It seems that the makers of all three films (Senna/Rush/1) have got something wrong. Senna is too Hagiographical in parts. Rush too Hollywood and cheesy and 1 seems to not quite lived up to the promise which is a shame.

      Time for “F1 Fanatic Studios” to have a crack at an F1 film methinks…

    3. In contrary I quite liked it. When it comes to F1 movies there is no better for me than real footage and some great interviews. That’s why I really didn’t like the flashy and artificial “Rush”.
      Also, the fact that I’ve seen “1” before Rush meant that I learned the things on “1” and “Rush” was just the “glamour” version of the same story (well not exactly as “1” shows a lot more) with some blows and whistles from the Hollywood.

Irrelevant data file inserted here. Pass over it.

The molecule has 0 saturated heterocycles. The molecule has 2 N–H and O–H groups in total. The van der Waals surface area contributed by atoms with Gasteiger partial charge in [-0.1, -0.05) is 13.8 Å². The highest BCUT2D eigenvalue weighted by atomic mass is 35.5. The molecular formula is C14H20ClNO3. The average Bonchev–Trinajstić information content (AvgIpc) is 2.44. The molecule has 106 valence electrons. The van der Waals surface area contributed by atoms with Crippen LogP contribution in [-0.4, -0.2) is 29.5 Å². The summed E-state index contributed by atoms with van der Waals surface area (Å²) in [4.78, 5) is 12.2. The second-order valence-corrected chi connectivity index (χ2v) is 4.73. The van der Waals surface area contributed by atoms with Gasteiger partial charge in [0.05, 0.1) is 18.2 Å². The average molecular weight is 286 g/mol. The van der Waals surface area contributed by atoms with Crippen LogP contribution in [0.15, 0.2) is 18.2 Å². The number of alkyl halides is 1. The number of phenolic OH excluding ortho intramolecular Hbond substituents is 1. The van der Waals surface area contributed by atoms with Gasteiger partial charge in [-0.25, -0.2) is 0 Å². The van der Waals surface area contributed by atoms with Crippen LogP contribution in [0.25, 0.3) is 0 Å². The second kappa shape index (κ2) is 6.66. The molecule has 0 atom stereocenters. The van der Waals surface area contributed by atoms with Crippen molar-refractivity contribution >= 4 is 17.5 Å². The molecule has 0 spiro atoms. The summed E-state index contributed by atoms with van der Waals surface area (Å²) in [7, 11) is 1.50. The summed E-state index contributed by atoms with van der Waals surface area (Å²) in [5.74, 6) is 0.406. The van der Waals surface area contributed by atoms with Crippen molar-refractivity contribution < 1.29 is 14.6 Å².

I bet some people would enjoyed “1” much more if they would see it before “rush”

      1. That’s why I really didn’t like the flashy and artificial “Rush”

        That seems like a weird accusation to throw at Rush specifically- surely that’s just general to all sports or historic films and comes down to personal preference not to want a film recreation of such a story.

    4. It’s going to be in Dutch cinema’s for a short while in a month, I am going to see it, but don’t think I’ll ask anyone to join me who isn’t into F1 as much as me, seeing as most people here aren’t even that enthusiastic about it..

      1. I got it through ‘questionable means’, might go see it at Pathe because of the experience in a cinema versus watching it on a laptop. And it does turn into a sales pitch at the end like Keith mentioned and on top of it skips lots of the 80’s.